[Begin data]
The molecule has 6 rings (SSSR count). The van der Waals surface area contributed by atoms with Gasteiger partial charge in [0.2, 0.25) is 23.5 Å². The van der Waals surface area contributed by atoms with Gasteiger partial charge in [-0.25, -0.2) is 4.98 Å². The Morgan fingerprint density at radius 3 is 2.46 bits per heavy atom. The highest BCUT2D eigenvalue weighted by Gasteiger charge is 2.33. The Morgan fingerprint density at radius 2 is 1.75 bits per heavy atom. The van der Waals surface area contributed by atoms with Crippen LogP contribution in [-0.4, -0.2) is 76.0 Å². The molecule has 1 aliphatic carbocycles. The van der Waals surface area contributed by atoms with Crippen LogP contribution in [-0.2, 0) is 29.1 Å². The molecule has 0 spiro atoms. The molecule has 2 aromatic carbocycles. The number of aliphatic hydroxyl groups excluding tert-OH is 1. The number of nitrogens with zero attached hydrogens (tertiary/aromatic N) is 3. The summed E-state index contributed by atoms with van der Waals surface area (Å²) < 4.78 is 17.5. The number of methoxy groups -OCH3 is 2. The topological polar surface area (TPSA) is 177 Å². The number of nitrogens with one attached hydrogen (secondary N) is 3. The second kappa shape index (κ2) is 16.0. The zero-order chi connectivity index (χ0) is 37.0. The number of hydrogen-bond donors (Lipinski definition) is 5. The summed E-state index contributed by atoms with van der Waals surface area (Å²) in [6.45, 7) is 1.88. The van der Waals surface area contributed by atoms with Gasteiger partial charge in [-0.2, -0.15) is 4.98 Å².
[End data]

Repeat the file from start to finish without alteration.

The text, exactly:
The molecule has 6 rings (SSSR count). The van der Waals surface area contributed by atoms with Gasteiger partial charge in [0.2, 0.25) is 23.5 Å². The van der Waals surface area contributed by atoms with Gasteiger partial charge in [-0.25, -0.2) is 4.98 Å². The Morgan fingerprint density at radius 3 is 2.46 bits per heavy atom. The highest BCUT2D eigenvalue weighted by Gasteiger charge is 2.33. The Morgan fingerprint density at radius 2 is 1.75 bits per heavy atom. The van der Waals surface area contributed by atoms with Crippen LogP contribution in [-0.4, -0.2) is 76.0 Å². The molecule has 1 aliphatic carbocycles. The van der Waals surface area contributed by atoms with Crippen LogP contribution in [-0.2, 0) is 29.1 Å². The molecule has 0 spiro atoms. The molecule has 2 aromatic carbocycles. The number of aliphatic hydroxyl groups excluding tert-OH is 1. The number of nitrogens with zero attached hydrogens (tertiary/aromatic N) is 3. The summed E-state index contributed by atoms with van der Waals surface area (Å²) < 4.78 is 17.5. The number of methoxy groups -OCH3 is 2. The topological polar surface area (TPSA) is 177 Å². The number of nitrogens with one attached hydrogen (secondary N) is 3. The second kappa shape index (κ2) is 16.0. The zero-order chi connectivity index (χ0) is 37.0. The number of hydrogen-bond donors (Lipinski definition) is 5. The summed E-state index contributed by atoms with van der Waals surface area (Å²) in [6.45, 7) is 1.88. The van der Waals surface area contributed by atoms with Gasteiger partial charge in [-0.2, -0.15) is 4.98 Å².